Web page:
Q: With my eye pressures running a little high, my eye doctor makes me take a visual field test twice a year. I hate this test, and wonder if this is really necessary?
A: First, for those who are not familiar, this test actually “maps out” your field of vision for each eye. We may choose to examine just the central 10 degrees of your vision, or perhaps a larger area like 30 degrees, or even the outer edges....your peripheral vision. But the purpose is essentially the same...we are trying to determine if your optic nerve is incurring damage from your elevated eye pressure.
Glaucoma is a disease without symptoms. It is caused by elevated pressure inside your eyes, and/or poor blood flows into the back of the eye. Either way, over time the delicate nerves that exit your eyes in the back, through the optic nerves ( think of a telephone cable carrying signals from your eyes to your brain ) can be damaged. That means that over time you begin to lose your vision. Unfortunately, this vision loss is so slow and totally without pain or blurry vision that a person can lose quite a bit of their visual field before they realize it. And once lost, we have no way to restore it.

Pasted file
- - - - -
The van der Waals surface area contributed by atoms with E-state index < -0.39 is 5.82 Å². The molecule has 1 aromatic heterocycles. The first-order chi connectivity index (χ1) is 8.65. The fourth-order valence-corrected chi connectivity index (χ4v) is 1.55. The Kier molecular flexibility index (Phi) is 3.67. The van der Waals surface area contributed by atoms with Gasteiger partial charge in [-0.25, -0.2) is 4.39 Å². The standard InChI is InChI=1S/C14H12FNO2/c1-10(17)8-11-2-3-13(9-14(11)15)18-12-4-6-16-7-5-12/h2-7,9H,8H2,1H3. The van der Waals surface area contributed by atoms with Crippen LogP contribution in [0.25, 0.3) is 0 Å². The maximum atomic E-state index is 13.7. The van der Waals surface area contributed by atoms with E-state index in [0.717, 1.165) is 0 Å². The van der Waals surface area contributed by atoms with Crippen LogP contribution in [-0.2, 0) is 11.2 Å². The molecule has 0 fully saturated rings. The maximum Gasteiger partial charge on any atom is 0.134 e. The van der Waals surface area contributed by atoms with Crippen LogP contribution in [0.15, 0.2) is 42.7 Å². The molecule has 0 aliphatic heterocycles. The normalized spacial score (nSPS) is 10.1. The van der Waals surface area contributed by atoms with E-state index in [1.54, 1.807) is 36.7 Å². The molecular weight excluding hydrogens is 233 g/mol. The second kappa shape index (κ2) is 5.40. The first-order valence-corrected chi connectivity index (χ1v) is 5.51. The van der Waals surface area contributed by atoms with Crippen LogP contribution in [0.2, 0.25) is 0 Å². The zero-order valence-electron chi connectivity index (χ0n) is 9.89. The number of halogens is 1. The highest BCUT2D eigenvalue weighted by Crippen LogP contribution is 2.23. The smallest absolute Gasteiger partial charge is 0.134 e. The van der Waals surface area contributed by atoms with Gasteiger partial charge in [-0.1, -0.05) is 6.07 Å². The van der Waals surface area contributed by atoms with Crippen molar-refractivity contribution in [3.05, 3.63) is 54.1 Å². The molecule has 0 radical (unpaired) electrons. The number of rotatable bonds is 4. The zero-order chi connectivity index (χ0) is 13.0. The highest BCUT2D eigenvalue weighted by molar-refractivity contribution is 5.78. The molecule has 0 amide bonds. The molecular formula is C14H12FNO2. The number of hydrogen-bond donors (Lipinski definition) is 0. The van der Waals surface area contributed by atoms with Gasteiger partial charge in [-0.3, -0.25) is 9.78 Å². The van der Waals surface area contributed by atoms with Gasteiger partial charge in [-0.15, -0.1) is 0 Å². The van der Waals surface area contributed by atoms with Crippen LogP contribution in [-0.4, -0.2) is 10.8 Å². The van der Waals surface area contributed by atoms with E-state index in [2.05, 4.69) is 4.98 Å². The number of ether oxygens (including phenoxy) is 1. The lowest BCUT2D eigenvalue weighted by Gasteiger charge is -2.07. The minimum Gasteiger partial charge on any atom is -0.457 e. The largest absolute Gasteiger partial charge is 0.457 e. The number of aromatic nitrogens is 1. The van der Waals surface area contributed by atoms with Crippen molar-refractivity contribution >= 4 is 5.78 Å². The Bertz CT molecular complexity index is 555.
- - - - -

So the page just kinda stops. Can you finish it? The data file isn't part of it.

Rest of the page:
The visual field test shows you tiny lights inside a big bowl and your job is to respond each time you see a light blink. It is very tedious and requires a cooperative and motivated patient to get a valid result. Many patients must repeat the field tests until we can prove that damage is or is not occurring to your optic nerve. Virtually no one enjoys doing this totally painless test, but it is essential.
Back when I started my practice, the thinking was that visual field changes or loss were an “early indicator” of glaucoma. We now know that is not true. If we find deficits or areas of vision loss in your field, we now know that this has been occurring for a very long time. In fact, our goal these days is to treat your eye pressures or whatever type of glaucoma you may have early enough to prevent any visual field loss at all! We try to diagnose glaucoma so that you will never notice any change or loss in vision at all.
So the bottom line is that doing your visual field tests to the very best of your ability, and as often as your eye doctor believes necessary is important. The good news is that treating glaucoma is very effective these days, with eye drop medicines usually able to control and prevent vision loss. Keeping your eyesight safe and clear all your life is mostly prevention and regular eye exams.